Mitigation: Plan ahead. Assess your risks and reassess them regularly.

Litigative Risk

Or risk of no last resort.

Your offshore bank is located far away and/or in a jurisdiction that maybe doesn’t have the best of track records when it comes to customer protection. This can be an especially prevalent risk in jurisdictions with International Banking Acts (IBAs; more on those in the future).

The risk here is that a dispute arises between you and the bank. If a dispute arises between you and your local bank, you can typically turn to a regulatory authority of some kind and file a complaint or grievance against the bank. While rarely a speedy or enjoyable process, you at least have some non-litigative resort. Should it not yield the desired results, you can go on and sue the bank, file a police report, and take any other measures your jurisdiction has available.

This can be nearly impossible with an offshore bank, either because there are none or extremely limited protections available to you or simply because the bank is far away, making it extremely costly to litigate.

Worst case scenario: What can you do if your bank freezes your account? Nothing.

Mitigation: Pick your bank carefully. Learn about assessing the reputability of jurisdictions. Pay especial attention to IBA jurisdictions.

3 Comments on "Risks of Offshore Banking"

  1. Great. Looking forward to it. And what would be helpful is, in your List of Jurisdictions, if you could put a checkmark beside those countries which license IBA banks. https://www.streber.org//list-of-offshore-jurisdictions/

  2. You need to bump up the date of publication for your piece on International Banking Act jurisdictions. I’m not having too much luck finding an internationally recognized definition of an IBA, or, at least, why IBAJ’s would be less protective than otherwise. A Google search mentions the U.S. IBA of 1978 which put domestic branches of foreign banks under the purview of the FDIC. Belize and Samoa are prominently mentioned as being IBA “jurisdictions”, but I’d like to know, definitively, which countries are and which aren’t. And why they are lacking in consumer protections vis-a-vis other jurisdictions!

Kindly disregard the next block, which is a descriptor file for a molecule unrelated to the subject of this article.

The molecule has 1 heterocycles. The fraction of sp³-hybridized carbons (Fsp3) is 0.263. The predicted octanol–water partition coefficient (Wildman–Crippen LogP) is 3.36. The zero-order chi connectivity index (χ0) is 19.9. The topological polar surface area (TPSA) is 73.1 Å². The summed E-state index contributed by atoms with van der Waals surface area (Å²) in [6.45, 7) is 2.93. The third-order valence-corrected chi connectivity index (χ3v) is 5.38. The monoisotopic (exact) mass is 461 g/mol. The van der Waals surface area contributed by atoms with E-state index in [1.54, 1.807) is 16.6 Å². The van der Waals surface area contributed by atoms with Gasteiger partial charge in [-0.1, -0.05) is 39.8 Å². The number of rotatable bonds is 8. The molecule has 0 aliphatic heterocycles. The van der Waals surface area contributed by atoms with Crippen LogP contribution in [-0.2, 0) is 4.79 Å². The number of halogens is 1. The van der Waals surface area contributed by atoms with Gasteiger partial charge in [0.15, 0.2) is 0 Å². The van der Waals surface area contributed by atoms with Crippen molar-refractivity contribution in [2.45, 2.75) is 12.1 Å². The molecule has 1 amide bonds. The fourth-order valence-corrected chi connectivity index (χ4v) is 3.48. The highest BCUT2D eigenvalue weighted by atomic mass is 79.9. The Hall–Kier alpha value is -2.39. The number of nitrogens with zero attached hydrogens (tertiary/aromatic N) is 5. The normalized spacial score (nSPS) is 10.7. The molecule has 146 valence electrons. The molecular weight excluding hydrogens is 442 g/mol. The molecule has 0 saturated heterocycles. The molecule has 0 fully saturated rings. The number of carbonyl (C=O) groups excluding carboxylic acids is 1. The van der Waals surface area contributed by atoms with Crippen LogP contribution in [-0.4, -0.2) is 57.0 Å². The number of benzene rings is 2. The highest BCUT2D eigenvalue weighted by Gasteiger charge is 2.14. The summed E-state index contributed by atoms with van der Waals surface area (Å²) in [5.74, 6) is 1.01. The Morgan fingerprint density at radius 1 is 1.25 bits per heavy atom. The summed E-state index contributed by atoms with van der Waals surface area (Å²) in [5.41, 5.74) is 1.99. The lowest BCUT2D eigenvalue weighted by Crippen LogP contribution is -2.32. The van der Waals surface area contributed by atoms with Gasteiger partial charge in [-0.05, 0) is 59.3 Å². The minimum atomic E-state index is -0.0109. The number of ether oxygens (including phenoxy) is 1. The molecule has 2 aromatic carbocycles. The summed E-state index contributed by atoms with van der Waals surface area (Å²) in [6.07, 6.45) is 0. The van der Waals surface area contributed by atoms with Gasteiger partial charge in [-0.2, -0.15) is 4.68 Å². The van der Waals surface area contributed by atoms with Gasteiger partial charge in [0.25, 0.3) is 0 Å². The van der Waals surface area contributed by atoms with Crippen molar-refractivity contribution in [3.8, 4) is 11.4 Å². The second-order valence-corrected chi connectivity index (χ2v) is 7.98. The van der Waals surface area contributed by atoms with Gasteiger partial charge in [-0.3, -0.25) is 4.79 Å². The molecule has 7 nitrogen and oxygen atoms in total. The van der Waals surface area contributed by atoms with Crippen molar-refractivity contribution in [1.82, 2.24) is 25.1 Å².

• It’s currently scheduled for posting late this fall. I’ll return to banking risks in one or two other posts before then, though.

      It mostly comes down to lack of incentive for regulators to get involved.

      If an international bank in an IBA jurisdiction is misbehaving (freezing accounts for no good reason, leaking information, failing to provide services, and so on), the regulator has very little incentive to take action because none of its residents/citizens have money in that bank. In the eyes of the authorities, it is effectively a foreign bank in a foreign territory.

      If a bank in an IBA jurisdiction freezes your account, you’re pretty much out of luck. If a Swiss or Singaporean bank freezes your account, you can complain to authorities that will actually listen and, if that fails, take legal action (go to the police and/or sue) far more easily than in your average Caribbean island IBA jurisdiction.

      The regulators in many IBA jurisdictions run on an absolutely bare-minimum budget, with just a skeleton staff. They exist solely to please the likes of OECD. Corruption is also rampant in many of these jurisdictions.

      IBAs are written to ring-fence and separate itself from the country’s domestic banking system. This can be a good thing because some these countries are quite poor and fiscally mismanaged, but it is also risk because whatever goes on with IBA licensed banks does not impact the local authorities and they as such have little to no reason to enforce what lax legislation there is to enforce.